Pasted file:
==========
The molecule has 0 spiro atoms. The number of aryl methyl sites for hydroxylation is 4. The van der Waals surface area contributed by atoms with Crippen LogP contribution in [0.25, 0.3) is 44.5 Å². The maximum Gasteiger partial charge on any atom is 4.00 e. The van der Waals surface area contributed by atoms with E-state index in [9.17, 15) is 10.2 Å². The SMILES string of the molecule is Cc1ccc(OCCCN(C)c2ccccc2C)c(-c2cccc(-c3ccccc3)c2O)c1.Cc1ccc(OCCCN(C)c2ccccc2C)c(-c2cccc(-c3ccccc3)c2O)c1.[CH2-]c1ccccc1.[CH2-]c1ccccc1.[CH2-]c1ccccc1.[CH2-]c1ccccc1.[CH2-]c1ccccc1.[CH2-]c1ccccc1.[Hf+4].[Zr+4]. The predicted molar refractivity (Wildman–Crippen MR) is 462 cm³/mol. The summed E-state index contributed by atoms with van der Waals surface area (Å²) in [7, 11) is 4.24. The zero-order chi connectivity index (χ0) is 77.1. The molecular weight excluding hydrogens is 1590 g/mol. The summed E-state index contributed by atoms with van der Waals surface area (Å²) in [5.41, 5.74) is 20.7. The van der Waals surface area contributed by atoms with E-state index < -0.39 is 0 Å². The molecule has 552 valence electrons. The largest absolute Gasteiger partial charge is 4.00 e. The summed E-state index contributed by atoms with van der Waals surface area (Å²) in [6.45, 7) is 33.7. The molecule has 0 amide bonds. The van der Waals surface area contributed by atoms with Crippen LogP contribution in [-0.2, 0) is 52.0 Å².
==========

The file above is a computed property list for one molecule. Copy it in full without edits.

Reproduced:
The molecule has 0 spiro atoms. The number of aryl methyl sites for hydroxylation is 4. The van der Waals surface area contributed by atoms with Crippen LogP contribution in [0.25, 0.3) is 44.5 Å². The maximum Gasteiger partial charge on any atom is 4.00 e. The van der Waals surface area contributed by atoms with E-state index in [9.17, 15) is 10.2 Å². The SMILES string of the molecule is Cc1ccc(OCCCN(C)c2ccccc2C)c(-c2cccc(-c3ccccc3)c2O)c1.Cc1ccc(OCCCN(C)c2ccccc2C)c(-c2cccc(-c3ccccc3)c2O)c1.[CH2-]c1ccccc1.[CH2-]c1ccccc1.[CH2-]c1ccccc1.[CH2-]c1ccccc1.[CH2-]c1ccccc1.[CH2-]c1ccccc1.[Hf+4].[Zr+4]. The predicted molar refractivity (Wildman–Crippen MR) is 462 cm³/mol. The summed E-state index contributed by atoms with van der Waals surface area (Å²) in [7, 11) is 4.24. The zero-order chi connectivity index (χ0) is 77.1. The molecular weight excluding hydrogens is 1590 g/mol. The summed E-state index contributed by atoms with van der Waals surface area (Å²) in [5.41, 5.74) is 20.7. The van der Waals surface area contributed by atoms with E-state index < -0.39 is 0 Å². The molecule has 552 valence electrons. The largest absolute Gasteiger partial charge is 4.00 e. The summed E-state index contributed by atoms with van der Waals surface area (Å²) in [6.45, 7) is 33.7. The molecule has 0 amide bonds. The van der Waals surface area contributed by atoms with Crippen LogP contribution in [-0.2, 0) is 52.0 Å².